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Nebraska Lawmakers Discuss Bill Offering $25 Million Tax Credit for Private School Donors

LINCOLN, Nebraska (Nebraska) — Nebraska legislators are debating a bill that would provide tax breaks for those who donate to private schools.

It’s part of the “School Choice Act” backed by Gov. Jim Pillen.

Nebraska is one of only two states that does not provide public funds to private schools.

“The state will soon provide $2.6-2.7 billion for public education in Nebraska,” said Sen. Tom Breeze of Albion. “And what are our opponents of the 753rd complaining about? $25 million.”

In January, the governor gathered several students in the rotunda to publicize the plan.

LB753 is the Opportunity Scholarship Act, a bill that provides $25 million in tax credits when someone donates to private school scholarships.

“I was one of those students from first grade to high school who told me I would never go to college because I wasn’t smart enough,” said Sen. Lou Ann Linehan of Elkhorn. “I was placed in a special unit because I was dyslexic. So it comes from the heart.”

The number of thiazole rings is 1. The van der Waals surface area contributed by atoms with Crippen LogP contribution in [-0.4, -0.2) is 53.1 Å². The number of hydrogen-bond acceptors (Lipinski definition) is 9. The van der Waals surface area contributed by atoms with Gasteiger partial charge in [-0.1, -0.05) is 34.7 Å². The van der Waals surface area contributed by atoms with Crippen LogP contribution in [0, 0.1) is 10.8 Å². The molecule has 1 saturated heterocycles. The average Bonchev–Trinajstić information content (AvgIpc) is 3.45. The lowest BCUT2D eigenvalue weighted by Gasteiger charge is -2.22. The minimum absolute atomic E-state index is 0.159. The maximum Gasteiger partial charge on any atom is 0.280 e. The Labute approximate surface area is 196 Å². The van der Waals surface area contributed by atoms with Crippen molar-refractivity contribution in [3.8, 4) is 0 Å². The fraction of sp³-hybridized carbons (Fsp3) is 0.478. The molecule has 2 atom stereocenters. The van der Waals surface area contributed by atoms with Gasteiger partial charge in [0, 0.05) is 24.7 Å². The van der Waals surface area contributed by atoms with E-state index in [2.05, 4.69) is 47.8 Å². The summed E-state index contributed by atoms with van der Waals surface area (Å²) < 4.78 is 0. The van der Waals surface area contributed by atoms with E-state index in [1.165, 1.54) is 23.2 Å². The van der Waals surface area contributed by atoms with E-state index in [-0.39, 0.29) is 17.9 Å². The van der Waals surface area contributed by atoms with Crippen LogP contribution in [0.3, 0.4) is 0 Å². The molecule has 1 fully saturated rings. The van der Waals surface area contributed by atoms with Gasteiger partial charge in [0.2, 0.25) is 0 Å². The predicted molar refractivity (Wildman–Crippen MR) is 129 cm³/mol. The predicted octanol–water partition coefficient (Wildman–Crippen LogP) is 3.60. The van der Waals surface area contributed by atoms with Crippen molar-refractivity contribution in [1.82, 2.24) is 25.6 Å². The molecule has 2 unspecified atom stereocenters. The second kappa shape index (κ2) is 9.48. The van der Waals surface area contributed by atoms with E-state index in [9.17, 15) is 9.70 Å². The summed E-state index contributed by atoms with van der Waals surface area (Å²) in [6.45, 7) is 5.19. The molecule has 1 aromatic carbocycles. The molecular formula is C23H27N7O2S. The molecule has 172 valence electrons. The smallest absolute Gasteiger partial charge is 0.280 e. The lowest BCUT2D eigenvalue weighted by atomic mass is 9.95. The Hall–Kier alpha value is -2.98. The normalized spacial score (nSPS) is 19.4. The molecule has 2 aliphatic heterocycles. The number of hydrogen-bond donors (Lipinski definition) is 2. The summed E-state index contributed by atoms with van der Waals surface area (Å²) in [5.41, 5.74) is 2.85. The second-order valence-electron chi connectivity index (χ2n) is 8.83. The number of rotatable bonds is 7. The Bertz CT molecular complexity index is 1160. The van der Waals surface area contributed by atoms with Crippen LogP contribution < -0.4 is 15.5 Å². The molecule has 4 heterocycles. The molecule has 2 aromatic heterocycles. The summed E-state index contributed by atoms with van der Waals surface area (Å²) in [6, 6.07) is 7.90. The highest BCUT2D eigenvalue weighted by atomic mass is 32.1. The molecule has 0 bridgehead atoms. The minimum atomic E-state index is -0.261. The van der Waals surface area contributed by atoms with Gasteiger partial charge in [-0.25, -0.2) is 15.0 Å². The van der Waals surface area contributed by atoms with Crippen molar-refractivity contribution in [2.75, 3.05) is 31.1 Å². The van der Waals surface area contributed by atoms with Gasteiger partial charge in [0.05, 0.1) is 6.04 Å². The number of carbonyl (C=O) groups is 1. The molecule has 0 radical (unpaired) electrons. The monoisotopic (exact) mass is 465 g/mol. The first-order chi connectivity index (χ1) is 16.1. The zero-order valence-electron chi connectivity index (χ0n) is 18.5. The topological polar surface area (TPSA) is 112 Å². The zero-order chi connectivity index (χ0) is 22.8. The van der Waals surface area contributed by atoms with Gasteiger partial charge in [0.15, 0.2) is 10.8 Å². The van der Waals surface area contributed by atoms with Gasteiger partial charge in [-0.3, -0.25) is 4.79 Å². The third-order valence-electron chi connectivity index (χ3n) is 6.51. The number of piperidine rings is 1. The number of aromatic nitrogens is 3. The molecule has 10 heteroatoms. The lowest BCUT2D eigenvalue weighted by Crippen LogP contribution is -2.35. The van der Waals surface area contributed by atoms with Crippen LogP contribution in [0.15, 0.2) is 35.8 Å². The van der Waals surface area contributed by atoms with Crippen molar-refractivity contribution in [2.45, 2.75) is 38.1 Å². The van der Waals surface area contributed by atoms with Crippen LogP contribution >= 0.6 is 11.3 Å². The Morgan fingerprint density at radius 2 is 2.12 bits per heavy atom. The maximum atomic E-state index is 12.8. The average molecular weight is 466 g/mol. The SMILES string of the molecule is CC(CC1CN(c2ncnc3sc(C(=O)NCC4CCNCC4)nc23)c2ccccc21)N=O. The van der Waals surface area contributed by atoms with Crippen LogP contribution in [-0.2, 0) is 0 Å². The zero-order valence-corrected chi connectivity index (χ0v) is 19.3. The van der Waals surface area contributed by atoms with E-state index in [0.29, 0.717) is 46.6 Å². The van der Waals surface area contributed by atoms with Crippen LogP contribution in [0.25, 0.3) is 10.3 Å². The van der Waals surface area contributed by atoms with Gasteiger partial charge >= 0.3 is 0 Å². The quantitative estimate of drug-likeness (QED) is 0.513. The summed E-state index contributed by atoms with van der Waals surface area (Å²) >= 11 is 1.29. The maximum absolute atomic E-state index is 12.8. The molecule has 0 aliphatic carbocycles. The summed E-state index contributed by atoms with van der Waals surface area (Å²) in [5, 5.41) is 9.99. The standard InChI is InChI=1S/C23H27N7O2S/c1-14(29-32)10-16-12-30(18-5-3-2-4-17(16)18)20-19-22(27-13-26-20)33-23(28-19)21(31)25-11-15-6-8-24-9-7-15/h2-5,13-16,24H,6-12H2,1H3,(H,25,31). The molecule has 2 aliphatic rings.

Senator Linehan is the sponsor of the bill and says tax credits will take precedence for new students who are in the low-income category.

“We don’t give money to private schools. We give money to children and their parents so that they have a choice.”

But some lawmakers question the logic of the proposal, saying private schools don’t have the same transparency as public schools.

“There’s a reason the state constitution says no public funds should be used for religious institutions,” said Sen. John Kavanaugh of Omaha. “That’s because government dollars should not be used for this form of indoctrination.”

“To say that this bill does not include public funds directed to private schools is to exaggerate the problem,” said Senator George Dungan of Lincoln. “The bill absolutely definitely affects the bottom line.”

While the bill provides for $25 million in tax credits in the first year, experts predict the program will grow to $39 million in two years.

“No one can tell me that choice is not needed in my community,” said Sen. Justin Wayne of Omaha. “When I was on the student council, I was against this and that. After 12 years of trying to figure this out, my community just needs an option.”

Gov. Pillan issued a statement after Monday morning’s debate saying the bill is part of a package and that not passing it “would jeopardize funding for all Nebraska students.”

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